Who was asking for you that you’ve come knocking on my door,
And looking like a single spark in an August of no rain? You’re

What follows: There’s no easy way to say this, you’re the damp crack
In the cellar wall, the shadow on the x-ray, the one last martini before driving back

Home on a slippery night. You’ve worked your wedding ring
Up over your knuckle and into your pocket (again); you’re sliding

Down the bar towards me. Who was asking for you? You’re as unwelcome
As a smoke alarm’s skirl, a whole side of the body gone suddenly numb,

A midnight phone call, a third straight night without sleep.
You’re a bind, a bad way, a pickle, a fix: what I’m in, and deep.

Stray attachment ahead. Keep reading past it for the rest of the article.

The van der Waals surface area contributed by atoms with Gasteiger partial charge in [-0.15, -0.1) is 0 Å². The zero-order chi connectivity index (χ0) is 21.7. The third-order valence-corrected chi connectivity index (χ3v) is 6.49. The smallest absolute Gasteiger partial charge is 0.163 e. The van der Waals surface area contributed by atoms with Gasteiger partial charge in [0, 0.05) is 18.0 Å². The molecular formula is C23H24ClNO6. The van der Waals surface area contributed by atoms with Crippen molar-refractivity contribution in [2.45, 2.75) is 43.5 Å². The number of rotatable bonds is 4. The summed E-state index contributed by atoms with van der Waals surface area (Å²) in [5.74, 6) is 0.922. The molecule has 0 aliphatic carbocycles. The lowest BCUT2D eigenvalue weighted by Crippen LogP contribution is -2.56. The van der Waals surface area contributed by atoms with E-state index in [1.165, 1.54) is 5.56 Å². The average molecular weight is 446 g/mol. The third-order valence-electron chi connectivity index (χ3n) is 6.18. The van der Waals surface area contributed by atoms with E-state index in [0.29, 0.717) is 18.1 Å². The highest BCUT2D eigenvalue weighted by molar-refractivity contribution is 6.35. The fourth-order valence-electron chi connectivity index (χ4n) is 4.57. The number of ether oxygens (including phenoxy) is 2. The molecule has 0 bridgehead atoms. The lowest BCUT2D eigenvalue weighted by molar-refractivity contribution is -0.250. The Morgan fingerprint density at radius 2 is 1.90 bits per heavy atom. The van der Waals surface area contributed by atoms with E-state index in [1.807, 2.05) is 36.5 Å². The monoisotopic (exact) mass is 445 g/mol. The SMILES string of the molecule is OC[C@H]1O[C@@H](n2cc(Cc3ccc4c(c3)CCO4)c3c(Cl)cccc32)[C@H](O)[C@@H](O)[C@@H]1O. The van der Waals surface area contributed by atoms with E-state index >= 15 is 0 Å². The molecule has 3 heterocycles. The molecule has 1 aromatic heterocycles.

by James Scannell McCormick

Photo by David Rifkin Copyright 2009

James Scannell McCormick holds a doctorate in creative writing-poetry from Western Michigan University. His works have appeared in CutBank, The Lucid Stone, SLANT, Rattapallax, and most recently in The Pedestal. His poem “Lot (Hermes in Tulips)” was nominated for a 2008 Pushcart Prize. He currently lives in and teaches in Rochester, Minnesota.

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